Consumer involvement Involvement is a person’s perceived relevance of the object based on their inherent needs, values and interests. Involvement reflects our level of motivation to process information. As our level of involvement with product increases, we devote more attention to ads related to the product, exert more cognitive effort to understand the ads, and focus more attention on product related information in the ads.
China: The Mecca of Shipping Container Industry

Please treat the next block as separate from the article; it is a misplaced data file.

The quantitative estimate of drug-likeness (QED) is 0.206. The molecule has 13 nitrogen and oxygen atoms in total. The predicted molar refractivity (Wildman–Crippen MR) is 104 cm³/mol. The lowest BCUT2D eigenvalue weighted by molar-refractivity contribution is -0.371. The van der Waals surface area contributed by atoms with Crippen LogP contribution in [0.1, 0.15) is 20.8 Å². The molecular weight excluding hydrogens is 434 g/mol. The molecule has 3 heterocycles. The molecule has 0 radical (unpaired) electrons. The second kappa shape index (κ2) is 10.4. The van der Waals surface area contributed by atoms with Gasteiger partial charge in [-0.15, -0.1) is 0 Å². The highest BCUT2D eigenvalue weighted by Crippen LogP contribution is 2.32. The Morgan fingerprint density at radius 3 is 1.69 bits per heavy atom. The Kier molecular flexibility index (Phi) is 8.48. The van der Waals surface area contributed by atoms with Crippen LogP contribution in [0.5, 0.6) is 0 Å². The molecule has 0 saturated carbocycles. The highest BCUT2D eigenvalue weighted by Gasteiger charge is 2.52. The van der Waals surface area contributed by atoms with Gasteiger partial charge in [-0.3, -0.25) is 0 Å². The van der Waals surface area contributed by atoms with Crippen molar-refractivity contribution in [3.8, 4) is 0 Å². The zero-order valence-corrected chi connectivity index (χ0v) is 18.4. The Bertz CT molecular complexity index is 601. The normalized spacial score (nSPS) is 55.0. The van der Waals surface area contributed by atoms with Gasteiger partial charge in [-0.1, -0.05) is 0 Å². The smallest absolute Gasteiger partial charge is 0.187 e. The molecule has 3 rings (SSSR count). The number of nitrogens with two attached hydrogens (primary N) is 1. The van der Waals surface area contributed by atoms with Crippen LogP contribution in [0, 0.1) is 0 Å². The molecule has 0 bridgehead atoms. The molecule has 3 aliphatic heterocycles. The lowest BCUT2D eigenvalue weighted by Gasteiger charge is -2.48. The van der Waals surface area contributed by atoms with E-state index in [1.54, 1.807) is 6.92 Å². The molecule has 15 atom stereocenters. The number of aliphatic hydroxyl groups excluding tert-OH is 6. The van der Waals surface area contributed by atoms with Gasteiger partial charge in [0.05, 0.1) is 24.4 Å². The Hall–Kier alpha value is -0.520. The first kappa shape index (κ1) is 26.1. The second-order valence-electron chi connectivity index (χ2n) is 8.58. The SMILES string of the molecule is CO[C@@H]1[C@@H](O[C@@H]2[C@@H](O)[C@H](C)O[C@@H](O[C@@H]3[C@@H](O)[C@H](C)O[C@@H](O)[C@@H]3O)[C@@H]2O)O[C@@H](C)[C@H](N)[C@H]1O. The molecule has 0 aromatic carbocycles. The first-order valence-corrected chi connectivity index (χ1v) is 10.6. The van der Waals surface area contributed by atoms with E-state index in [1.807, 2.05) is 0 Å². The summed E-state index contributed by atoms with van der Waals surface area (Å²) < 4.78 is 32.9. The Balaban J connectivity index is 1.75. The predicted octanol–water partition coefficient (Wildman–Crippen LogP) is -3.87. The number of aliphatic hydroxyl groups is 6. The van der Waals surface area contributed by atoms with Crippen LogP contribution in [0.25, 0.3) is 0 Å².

The global shipping container market is expected to have a steady growth due to increase in seaborne trade and industrialization globally. The market in the developed countries such as the U.S., Canada, Mexico, and Germany experiences slower growth when compared to the developing regions such as China, India, South Africa, and the Middle East, owing to the availability of raw material and low-cost labor in these regions. Ultra large container vessels capable of carrying more than 18.000 TEU (twenty-foot-equivalent-units) represent the fastest growing segment of global shipping container fleet. The arrival of such vessels exacerbates supply-and-demand inter balances on the major trade lines. Ports located in Asia and Europe are designed to hold these tremendous vessels on the coastal lines of the region. Also, Europe’s economic decline has resulted in reduced demand on the Asia-Europe trade lane. According to the International Monetary Fund (IMF), the volume of global trade, which is key to the demand for container shipping services, is anticipated to increase by 3.4 percent in 2016. The total containership fleet grew by 8 percent in 2015 which added to the persisting over-capacities in the market. Subsequently, container freight rates declined by 30-40 percent even as the scrapping of capacities continued. In contrast, container charter rates did increase in the first half of 2015, but could not keep the gains as they ended up 10 percent less than the prior year by the end of 2015. The containership order book at the end of 2015 stands at 18 percent of existing capacity which is a rather moderate increase of ordering activities as compared to the beginning of the year. In 2014, head-haul trade was just over double the size of back-haul. Asia accounted for the highest import volumes due to strong interregional trade, while North America experienced the highest import growth, due to higher Mexican imports. BIMCO expects the shipping container segment to see a net fleet growth of around 3.1% in 2017. In terms of ocean container throughput and volume growth, the Asia Pacific region continues to dominate the globe, largely due to the recent and sustained double-digit increases in exports from China. China is the major shareholder of the shipping container market globally. Factors such as availability of raw materials, low-cost labor, large coastal line, and large dependency on the seaborne trade are driving the growth of the market. The ISO containers (international standards) and non-ISO containers are manufactured in China and are exported to almost all parts of the world. The international market share of China is getting larger every year. China specializes in the manufacturing of special purpose containers such as warm-keeping, pot, and regional special containers. Altogether, China has almost 900 diverse types of containers in various sizes which are expected to cater the needs of a large section of customers. China entered the shipping container manufacturing in 1980 with the formation of CIMC in Shenzhen, China, but only gained its greatest momentum in 1993. Not only was China’s low cost of labor an issue, but was also becoming the largest producer and recycler of steel. Till 1995, Taiwan, Hong Kong, Japan, Korea, and most of Europe were producing their shipping containers in Mainland China. Since 1996, CIMC is the largest manufacturer of ISO containers in the world, and by 2007 China produced 82% of the entire world supply of ISO shipping containers. There are many small companies in China currently, which fabricate ISO-certified containers.